Internal controls protect data as it travels through internal workflows and operations. Internal controls are tools and processes put in place to support an organization to meet its goals, complying with laws and regulations, and mitigate risk. Some internal controls will be obligatory, put in place via laws and regulations, for example, HIPAA, GLBA, FISMA, or SOX. Other internal controls will be taken on voluntarily to increase security or to meet specific risks. All companies are somewhat unique with their requirements, therefore internal controls will be relevant to your company and will be adjusted to fit your risks, likelihoods, and impacts. 

Internal controls can be made up of policies, processes, and other activities that are put in place to help accomplish several security goals.

Examples of internal controls include:

  • Administrative controls are the internal policies and procedures implemented to protect the security of sensitive data. It details acceptable data handling regulations and outlines the penalties for violations of such a policy.
  • Technical controls cover all the tools and software used to achieve data security, including role-based access control and encryption.
  • Architectural controls involve how the business as a whole handles the data on its servers as well as any data in the cloud. All devices involved in data use and transfer are included here, such as personal electronics, cloud services, and other information systems. These controls look for weak points in your network and address them appropriately.

Substantive Testing vs. Control Testing: The Key Differences

While the test of controls vs. substantive procedures is subject to debate, it is widely agreed that they both have a definitive contribution to the overall audit process. Their main differences lie in their focus and objective:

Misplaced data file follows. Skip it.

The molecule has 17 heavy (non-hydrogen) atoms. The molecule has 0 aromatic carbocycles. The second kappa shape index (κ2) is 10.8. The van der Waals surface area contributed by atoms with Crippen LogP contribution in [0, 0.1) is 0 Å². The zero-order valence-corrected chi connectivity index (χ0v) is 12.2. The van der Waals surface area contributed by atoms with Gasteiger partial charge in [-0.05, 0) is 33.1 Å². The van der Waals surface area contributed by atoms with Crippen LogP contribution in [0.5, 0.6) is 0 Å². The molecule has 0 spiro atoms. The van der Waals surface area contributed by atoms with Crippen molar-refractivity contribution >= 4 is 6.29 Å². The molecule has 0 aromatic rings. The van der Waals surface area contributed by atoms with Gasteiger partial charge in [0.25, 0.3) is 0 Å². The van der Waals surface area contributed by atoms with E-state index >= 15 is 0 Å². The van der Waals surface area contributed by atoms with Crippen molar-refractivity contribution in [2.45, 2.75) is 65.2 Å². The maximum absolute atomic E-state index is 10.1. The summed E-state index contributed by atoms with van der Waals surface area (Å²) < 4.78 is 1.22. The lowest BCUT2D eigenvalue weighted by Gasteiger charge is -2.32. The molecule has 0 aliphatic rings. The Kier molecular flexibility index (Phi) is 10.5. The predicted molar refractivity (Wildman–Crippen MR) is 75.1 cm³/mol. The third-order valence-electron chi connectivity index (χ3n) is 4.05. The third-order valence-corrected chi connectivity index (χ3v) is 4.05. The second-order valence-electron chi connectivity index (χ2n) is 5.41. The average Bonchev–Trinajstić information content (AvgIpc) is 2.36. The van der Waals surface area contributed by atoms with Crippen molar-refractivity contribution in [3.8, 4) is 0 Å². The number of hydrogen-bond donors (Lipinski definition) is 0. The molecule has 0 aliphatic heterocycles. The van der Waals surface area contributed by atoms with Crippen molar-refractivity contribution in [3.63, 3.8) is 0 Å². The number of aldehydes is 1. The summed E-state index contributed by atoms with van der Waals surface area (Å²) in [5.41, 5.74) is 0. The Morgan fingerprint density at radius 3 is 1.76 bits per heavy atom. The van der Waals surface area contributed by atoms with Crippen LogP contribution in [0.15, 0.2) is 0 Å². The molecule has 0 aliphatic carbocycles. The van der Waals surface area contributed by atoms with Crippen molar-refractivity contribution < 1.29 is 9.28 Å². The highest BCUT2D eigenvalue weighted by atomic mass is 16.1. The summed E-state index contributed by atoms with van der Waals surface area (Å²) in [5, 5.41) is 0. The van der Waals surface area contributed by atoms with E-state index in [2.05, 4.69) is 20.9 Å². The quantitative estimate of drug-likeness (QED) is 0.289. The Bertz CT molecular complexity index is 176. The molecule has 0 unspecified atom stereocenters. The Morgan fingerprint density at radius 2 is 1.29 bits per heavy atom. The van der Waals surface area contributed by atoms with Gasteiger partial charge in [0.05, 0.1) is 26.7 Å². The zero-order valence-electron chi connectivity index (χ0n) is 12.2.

Focus: Substantive testing primarily zooms in on testing the financial statement amounts and related disclosures. It aims to obtain evidence about their accuracy, completeness, and validity. In contrast, control testing focuses on evaluating the organization’s internal controls and assessing their effectiveness in mitigating risks, preventing fraud, and ensuring compliance.

Objective: The objective of substantive testing is to identify material misstatements, errors, or fraud in financial information. It provides auditors with assurance regarding the fairness of the financial statements. On the other hand, control testing aims to provide reasonable assurance that the internal controls are operating effectively. It helps safeguard the reliability of financial reporting, asset protection, and compliance with regulations.

The Dynamic Duo: When Powers Combine

While substantive audit procedures vs. tests of controls have distinct capabilities, their true strength lies in collaboration. Together, they work to ensure the accuracy and reliability of financial statements. Substantive testing uncovers the truth behind the numbers, while Control Testing ensures the controls are in place to prevent errors and fraud. It’s a match made in auditing heaven!

Auditors must choose the right approach for each auditing engagement. Substantive testing may be ideal when there are higher risks or when there’s a need for detailed verification. Control testing, on the other hand, shines when evaluating internal controls and identifying weaknesses in the control environment. The key is to strike the right balance between these two auditing powerhouses.


By combining both substantive testing and control testing in the audit process, auditors can gain a comprehensive understanding of the organization’s financial integrity and control environment. These auditing techniques work hand in hand, ensuring that the financial information is accurate, reliable, and protected from potential risks and vulnerabilities.

Start Getting Value With
Centraleyes for Free

See for yourself how the Centraleyes platform exceeds anything an old GRC
system does and eliminates the need for manual processes and spreadsheets
to give you immediate value and run a full risk assessment in less than 30 days

Looking to learn more about Substantive Testing vs. Control Testing?